Tag Archives: racism

Magick and racism

There are huge amounts of cultural appropriation in occult circles. So many magickal traditions base themselves on ancient Egyptians, Native Americans, Indian gurus, or “Gypsies” (which is the Romany equivalent of the n-word, so don’t use it. Ever). They romanticize non-white spiritual practices while simultaneously not giving a shit about the people of that culture. Sure, there are things that can be learned from those groups, same as knowledge of any subject can come from many sources. But (for example) writing off modern Egyptians as being “Muslim terrorists” while simultaneously believing that the ancient Egyptians held all the sacred wisdom is insulting and racist. And you see that a lot in some occult circles, especially ones rooted in European traditions like the Golden Dawn. 

Part of it comes from a desire for continuity — following a trail of secret knowledge established in prehistory, the wisdom of the ancients. But a lot of it is just a racist penchant for the exotic, codified into “tradition” by Victorian whites. It bugs the hell out of me.  

(I brought this up with an Egyptian-American friend last week, as I’ve been thinking about it a lot. She says she’s had people ask her who the current Pharoah is. WTF, white people?)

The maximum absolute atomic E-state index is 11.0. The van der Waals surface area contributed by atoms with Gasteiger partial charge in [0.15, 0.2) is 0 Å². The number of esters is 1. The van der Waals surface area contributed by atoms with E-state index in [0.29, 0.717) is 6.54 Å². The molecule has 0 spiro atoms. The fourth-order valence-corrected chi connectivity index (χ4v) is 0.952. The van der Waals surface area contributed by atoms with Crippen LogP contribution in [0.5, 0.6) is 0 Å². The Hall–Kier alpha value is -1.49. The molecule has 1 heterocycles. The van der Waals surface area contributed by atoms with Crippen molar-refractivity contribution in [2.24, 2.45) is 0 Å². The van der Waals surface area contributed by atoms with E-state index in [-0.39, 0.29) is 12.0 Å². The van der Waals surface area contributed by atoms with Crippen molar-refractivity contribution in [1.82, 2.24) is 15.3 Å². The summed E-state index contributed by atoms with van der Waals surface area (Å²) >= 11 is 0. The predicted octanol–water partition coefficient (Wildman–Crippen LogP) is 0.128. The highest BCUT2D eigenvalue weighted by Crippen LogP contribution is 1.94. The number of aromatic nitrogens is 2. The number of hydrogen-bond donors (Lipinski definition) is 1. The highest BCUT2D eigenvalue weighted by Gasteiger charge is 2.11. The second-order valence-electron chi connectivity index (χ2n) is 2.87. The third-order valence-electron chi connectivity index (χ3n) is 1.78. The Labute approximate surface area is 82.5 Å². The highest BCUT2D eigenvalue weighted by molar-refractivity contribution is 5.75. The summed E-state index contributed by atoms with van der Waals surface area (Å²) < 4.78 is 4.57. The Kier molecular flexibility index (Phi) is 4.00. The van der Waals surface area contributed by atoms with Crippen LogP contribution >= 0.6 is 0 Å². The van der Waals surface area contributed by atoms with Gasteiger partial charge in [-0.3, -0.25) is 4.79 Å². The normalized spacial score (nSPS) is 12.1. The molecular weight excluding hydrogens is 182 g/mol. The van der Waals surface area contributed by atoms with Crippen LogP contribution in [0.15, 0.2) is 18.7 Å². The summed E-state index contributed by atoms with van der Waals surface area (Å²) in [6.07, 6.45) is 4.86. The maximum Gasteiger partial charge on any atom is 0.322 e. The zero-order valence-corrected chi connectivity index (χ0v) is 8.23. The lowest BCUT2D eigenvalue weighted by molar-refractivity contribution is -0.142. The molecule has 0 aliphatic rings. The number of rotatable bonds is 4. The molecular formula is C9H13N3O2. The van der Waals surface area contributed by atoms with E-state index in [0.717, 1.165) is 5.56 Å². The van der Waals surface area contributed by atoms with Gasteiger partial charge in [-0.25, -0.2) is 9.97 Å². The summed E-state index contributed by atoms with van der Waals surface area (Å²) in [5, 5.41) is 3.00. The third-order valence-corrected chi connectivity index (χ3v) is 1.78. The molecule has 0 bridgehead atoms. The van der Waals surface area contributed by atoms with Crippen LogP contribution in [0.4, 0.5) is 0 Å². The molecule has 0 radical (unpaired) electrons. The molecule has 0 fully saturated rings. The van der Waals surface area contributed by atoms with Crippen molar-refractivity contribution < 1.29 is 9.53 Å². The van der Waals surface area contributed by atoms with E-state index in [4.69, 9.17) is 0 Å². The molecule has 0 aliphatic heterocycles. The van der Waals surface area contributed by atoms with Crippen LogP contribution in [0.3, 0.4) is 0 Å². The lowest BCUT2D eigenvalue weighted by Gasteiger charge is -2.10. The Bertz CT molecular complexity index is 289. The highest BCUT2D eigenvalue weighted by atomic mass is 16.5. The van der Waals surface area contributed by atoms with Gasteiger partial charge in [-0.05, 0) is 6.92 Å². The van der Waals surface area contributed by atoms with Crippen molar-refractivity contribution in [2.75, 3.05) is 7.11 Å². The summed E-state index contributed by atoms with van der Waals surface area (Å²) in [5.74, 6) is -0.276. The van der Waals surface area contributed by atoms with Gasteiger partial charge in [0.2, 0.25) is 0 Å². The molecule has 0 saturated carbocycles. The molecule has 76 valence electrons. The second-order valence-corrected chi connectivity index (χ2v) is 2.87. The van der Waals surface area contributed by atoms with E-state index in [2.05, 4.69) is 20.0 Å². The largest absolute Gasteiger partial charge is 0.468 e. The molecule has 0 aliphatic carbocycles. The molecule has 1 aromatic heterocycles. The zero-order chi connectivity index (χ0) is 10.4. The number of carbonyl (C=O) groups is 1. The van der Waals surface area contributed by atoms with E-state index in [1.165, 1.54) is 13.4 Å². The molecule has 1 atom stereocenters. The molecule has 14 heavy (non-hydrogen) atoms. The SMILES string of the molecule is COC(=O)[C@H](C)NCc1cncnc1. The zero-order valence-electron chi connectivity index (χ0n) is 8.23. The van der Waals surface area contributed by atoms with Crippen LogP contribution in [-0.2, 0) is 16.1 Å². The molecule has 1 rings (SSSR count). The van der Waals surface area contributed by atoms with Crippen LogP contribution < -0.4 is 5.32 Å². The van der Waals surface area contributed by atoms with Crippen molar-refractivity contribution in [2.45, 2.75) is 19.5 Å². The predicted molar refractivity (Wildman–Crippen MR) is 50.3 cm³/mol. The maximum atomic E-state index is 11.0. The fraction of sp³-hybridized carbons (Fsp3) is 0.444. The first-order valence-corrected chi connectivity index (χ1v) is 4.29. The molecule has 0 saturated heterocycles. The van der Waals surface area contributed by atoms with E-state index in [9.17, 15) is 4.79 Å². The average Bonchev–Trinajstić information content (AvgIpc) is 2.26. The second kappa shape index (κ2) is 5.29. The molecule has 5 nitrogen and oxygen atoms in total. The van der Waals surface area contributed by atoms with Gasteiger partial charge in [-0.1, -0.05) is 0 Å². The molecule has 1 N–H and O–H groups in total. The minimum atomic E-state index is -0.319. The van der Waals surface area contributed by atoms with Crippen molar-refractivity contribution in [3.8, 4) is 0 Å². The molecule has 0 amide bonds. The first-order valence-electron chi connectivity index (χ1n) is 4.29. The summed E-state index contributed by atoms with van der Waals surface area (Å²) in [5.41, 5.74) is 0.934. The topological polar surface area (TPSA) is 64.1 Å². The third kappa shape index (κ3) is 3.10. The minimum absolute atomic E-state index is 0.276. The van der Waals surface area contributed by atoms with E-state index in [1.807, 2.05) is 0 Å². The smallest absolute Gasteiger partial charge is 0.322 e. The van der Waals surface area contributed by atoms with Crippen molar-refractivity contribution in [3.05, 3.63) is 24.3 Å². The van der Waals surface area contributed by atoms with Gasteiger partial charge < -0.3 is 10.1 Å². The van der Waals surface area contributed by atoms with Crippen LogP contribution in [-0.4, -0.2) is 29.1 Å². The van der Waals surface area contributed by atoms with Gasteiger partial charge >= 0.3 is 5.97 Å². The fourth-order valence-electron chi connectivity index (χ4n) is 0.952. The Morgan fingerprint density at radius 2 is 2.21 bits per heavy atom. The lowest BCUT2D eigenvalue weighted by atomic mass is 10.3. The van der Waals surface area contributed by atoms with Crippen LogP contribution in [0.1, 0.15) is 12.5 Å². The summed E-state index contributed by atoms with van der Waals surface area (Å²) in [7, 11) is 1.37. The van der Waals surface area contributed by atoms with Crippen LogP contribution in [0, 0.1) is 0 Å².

Gainesville police and racism

A lot of police departments behave deplorably, especially where race is concerned. So I thought I would share a positive story.

I live in Gainesville, Florida. The police chief is Tony Jones, who has spent his entire career in GPD. He is… awesome. In the original meaning of the word.  He’s been a leader in the Community Policing movement, and has won a ton of awards for working to move policing into this century. He believes officers should know the citizens on their beats, and that police should be there to help improve the community as well as catch criminals. He’s been working for years to keep young black men out of the prison pipeline with a social program called the Reichert House that has proven results.  Even one of our state attorneys is a graduate of the program.

Chief Jones is African-American. It’s relevant, because there is an older generation of (white) Gainesville cops, hired under previous chiefs, who dislike the idea of “progressive policing” and… well… You know the problem some people have with President Obama while claiming to not be racists? Yeah. That.

Earlier this week an anonymous letter got circulated on Facebook, written by one of those old guard officers who isn’t happy with the way Jones is doing things.  He is angry because the Chief won’t allow the police to use racial profiling. He believes Jones cares more about the people he serves than his officers. The screed has six pages, saying that morale is low among the ranks and… I’m not going to link to it, but if you’re curious you can go to Facebook and search for Jones’ name.

I told you this is a positive story, right? I’m getting there.